The past two weeks have been an emotional roller coaster. When people you interact with on an almost daily basis suffer a loss you feel it too. It’s inevitable.
My daughter has a few friends she sees outside of school and gymnastics. One of those friends has gone through the unimaginable. Her parents and siblings have been in a nonstop cycle of shock, prayer and grief. They lost their son, and my daughter’s friend lost her twin brother.
When I first heard what happened, I immediately went back to a week before, when I picked my daughter up from their house. She had a sleepover, and when I arrived there was homemade French toast on the counter. The kids were still in pajamas. I admired their newly renovated bathroom.
I can still see myself in the house, the sun shining outside the windows. There was happiness. It was all around us.
This family is loving and fun, supportive and hardworking. I adore them. This was a house I knew my daughter felt at home in, and she always came home with a smile.
The past two weeks have been consumed with praying for this family, loving them and doing whatever we can to alleviate any obstacles. I have witnessed them grow in their faith, and it has been a testimony to thousands. When tragedy struck their family, they immediately turned to God. They embraced him with all their might, and even though His plan wasn’t what any of us would have chosen, at the end of the day we aren’t in charge.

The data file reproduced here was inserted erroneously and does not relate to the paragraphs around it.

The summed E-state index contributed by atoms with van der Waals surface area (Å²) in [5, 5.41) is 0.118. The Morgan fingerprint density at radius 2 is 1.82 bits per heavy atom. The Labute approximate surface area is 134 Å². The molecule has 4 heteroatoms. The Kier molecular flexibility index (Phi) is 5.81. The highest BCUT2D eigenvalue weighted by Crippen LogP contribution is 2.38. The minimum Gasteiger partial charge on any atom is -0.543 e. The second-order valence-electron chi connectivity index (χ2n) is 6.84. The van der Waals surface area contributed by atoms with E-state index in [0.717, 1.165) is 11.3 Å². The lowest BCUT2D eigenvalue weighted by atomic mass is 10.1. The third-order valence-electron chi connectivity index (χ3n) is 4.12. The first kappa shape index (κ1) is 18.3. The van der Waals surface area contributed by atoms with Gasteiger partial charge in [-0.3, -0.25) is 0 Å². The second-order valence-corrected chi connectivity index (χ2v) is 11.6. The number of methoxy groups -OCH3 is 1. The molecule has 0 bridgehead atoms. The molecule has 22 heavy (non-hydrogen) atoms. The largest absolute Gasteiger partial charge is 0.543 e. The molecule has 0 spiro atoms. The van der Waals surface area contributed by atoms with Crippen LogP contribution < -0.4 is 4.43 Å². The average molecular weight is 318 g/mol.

And somehow they accepted that. Through tears and grief and wishes for better times, they accepted it. No one would have blamed them for turning away from God. It’s easy to do.
But they didn’t, and I can say with certainty witnessing them struggle through this storm has been life changing. The little stuff does not matter. I’ve seen what the big stuff is, and trust me, it’s okay to let the little stuff go.
Life has so many wonderful blessings, and we need to focus on them. Turn away from stressful and negative people and circumstances. Hug your kids. Tell them you love them. Spend time as a family and turn those electronics off.
Since this tragedy struck we have had two family game nights and more family dinners. We went to the park, rode bikes, played outside and kept eachother close.
Which is as it should be.
I’ve told my kids for a few years now that this isn’t heaven. This is, unfortunately, where the bad stuff happens. But if we hold tight to Jesus we will one day get to heaven, where everything is roses. Satan can’t reach us there.
The loss of a child hits every community hard. I have never in my 36 years seen anyone handle it as gracefully as this family. The love and support that surrounded them was insurmountable, and their faith was (and is) rock solid.
This family has demonstrated, without question, amazing grace.
Please continue to pray for the Shipman family.